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2Dark is the latest creation from the mind of Frederick Raynal, the creator of Alone in The Dark, and his new studio, Gloomywood. It’s a stealth-horror-adventure game with survival elements…so, let’s get our bearings.

You play as Smith, an ex-detective whose children are kidnapped in the beginning of the story through a non-interactive cutscene. Smith is then pulled back into the dark, gritty innards of the city of Gloomywood, hunting for any clue he can find to lead him to his children. It won’t be easy as you’ll have to traverse the many hellish and macabre realms of Gloomywood’s worst serial killers.

2Dark has a very interesting art style that consists of a 2D top-down perspective with small 3D voxel characters that mesh with the lighting and environment seamlessly. It lends a very eerie feeling to the game overall, since a big part of the game is the lighting effects. Without light, the game is literally too dark–what I mean is that you can’t adjust your gamma or the brightness of your tv/monitor to fix it. The darkness works almost like a fog of war mechanic, except instead of disappearing when the player explores, it is affected by light sources.

You start out each level with a flashlight and a lighter as the only two light sources you have. Upon exploring you’ll find batteries for the flashlight, a candle, or maybe even a lantern–all of which provide a different lighting effect. A flashlight is a long beam that cuts through the dark like a knife, where as the lantern adds a large circle of light around the player. One thing for sure is you never want to let yourself get down to just your lighter, since it’s a tiny light source that makes it very hard to see.

2Dark is full of these tiny details. When your flashlight begins to run out of batteries, the light will start to fluctuate from bright to dim just like an actual flashlight would!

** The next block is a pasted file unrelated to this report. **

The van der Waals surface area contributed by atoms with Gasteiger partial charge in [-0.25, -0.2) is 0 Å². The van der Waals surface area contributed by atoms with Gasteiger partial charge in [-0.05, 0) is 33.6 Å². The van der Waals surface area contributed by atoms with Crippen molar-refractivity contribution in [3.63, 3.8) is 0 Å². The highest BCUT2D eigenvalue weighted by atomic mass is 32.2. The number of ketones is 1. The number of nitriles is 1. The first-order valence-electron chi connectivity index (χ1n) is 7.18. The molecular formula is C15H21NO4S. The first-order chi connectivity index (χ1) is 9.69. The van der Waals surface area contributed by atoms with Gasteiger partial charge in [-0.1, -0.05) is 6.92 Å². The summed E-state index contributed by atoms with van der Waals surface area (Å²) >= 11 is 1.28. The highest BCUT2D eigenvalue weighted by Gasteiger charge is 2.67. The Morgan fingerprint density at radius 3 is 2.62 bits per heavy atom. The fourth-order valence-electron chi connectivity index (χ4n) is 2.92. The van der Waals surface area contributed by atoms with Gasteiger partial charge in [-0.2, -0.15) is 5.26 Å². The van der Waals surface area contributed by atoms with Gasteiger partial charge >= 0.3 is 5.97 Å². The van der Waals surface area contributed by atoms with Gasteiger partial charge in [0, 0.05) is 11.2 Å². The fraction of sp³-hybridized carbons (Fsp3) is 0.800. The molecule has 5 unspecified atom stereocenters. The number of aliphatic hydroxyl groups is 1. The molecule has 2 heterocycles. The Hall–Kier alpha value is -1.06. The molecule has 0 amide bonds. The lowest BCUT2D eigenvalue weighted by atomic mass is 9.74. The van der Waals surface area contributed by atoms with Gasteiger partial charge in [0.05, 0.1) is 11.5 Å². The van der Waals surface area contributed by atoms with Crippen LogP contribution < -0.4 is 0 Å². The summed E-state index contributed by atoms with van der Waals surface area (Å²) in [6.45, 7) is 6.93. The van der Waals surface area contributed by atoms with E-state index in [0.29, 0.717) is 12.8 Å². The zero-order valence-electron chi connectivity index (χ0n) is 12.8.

Now, moving on to the mechanics that really stand out in the game. Stealth is interesting as you must stay out of the light and, also, keep quiet. This is monitored by the color of your inventory (red for visible and blue for invisible), and also a sort of ripple that radiates out from your character showing you how loud you are and how far the sound you made reaches. This mechanic plays both ways, though, as enemies make the same sound ripple, which makes it easier to track them in a pitch black room.

The problem with walking around in the dark, though, is that each level may have traps laying in wait. I’ve fallen down holes, been impaled, stumbled into enemies I didn’t know where there…. One thing, for sure, is that you don’t want to just rush headlong into any situation. You can also make noise by using the voice commands for speaking with children, but instead using them to lure enemies into a trap themselves.

The inventory mechanics are also somewhat intricate. If you find a container, you have to open it to see its contents; if you want to reload your gun or flashlight, you have to drag and combine items. Drag the batteries to the flashlight and voila, it is recharged. Combine cigarettes and a lighter and you save the game. Saving too much can be bad, however, as it will give Smith a pretty heavy cough, which you don’t want in a serial killer’s den since noise attracts attention.

Dead bodies left lying around can frighten children that are following you, but they can also alert enemies to something being awry if you don’t move them out of sight. I say that because there isn’t a way to actually dispose of a body like in Hitman or other games, but it isn’t intended for you to kill a ton of people. This is a stealth game, after all.

Which leads us to the combat mechanics, which don’t have much to them. You start every mission with your .38 revolver which gets the job done in most situations. Other than firearms, you have melee which is the most dangerous form of combat in the game since you die much quicker than most NPCs (again, it is a game with heavy stealth mechanics). It can be frustrating–for instance, I was out melee’d by someone with just their fists when I had a katana. This shows just how much weaker you are, and that it’s smarter to just stay out of trouble as much as possible.